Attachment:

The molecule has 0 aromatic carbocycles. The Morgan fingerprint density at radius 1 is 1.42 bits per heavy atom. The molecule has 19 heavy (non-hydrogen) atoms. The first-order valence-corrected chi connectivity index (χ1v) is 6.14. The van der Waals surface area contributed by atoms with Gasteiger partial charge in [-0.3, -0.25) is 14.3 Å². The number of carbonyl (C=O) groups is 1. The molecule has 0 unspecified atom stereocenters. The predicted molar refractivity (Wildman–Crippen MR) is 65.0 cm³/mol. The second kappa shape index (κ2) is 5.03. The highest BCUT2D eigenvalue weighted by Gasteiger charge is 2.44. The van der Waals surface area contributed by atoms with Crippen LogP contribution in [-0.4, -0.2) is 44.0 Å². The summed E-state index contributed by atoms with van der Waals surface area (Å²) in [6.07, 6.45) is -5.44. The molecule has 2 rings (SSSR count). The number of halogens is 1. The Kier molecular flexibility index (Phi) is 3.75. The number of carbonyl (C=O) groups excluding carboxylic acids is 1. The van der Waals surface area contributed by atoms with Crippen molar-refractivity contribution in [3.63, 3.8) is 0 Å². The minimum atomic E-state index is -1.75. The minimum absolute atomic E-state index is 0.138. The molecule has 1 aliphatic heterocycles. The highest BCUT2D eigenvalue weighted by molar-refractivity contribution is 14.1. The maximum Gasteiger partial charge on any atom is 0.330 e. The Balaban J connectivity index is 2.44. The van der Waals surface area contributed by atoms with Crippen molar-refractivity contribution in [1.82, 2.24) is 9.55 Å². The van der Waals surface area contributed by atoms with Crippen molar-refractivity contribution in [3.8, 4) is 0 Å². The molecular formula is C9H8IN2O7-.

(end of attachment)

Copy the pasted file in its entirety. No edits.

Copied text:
The molecule has 0 aromatic carbocycles. The Morgan fingerprint density at radius 1 is 1.42 bits per heavy atom. The molecule has 19 heavy (non-hydrogen) atoms. The first-order valence-corrected chi connectivity index (χ1v) is 6.14. The van der Waals surface area contributed by atoms with Gasteiger partial charge in [-0.3, -0.25) is 14.3 Å². The number of carbonyl (C=O) groups is 1. The molecule has 0 unspecified atom stereocenters. The predicted molar refractivity (Wildman–Crippen MR) is 65.0 cm³/mol. The second kappa shape index (κ2) is 5.03. The highest BCUT2D eigenvalue weighted by Gasteiger charge is 2.44. The van der Waals surface area contributed by atoms with Crippen LogP contribution in [-0.4, -0.2) is 44.0 Å². The summed E-state index contributed by atoms with van der Waals surface area (Å²) in [6.07, 6.45) is -5.44. The molecule has 2 rings (SSSR count). The number of halogens is 1. The Kier molecular flexibility index (Phi) is 3.75. The number of carbonyl (C=O) groups excluding carboxylic acids is 1. The van der Waals surface area contributed by atoms with Crippen molar-refractivity contribution in [3.63, 3.8) is 0 Å². The minimum atomic E-state index is -1.75. The minimum absolute atomic E-state index is 0.138. The molecule has 1 aliphatic heterocycles. The highest BCUT2D eigenvalue weighted by molar-refractivity contribution is 14.1. The maximum Gasteiger partial charge on any atom is 0.330 e. The Balaban J connectivity index is 2.44. The van der Waals surface area contributed by atoms with Crippen molar-refractivity contribution in [1.82, 2.24) is 9.55 Å². The van der Waals surface area contributed by atoms with Crippen molar-refractivity contribution in [3.8, 4) is 0 Å². The molecular formula is C9H8IN2O7-.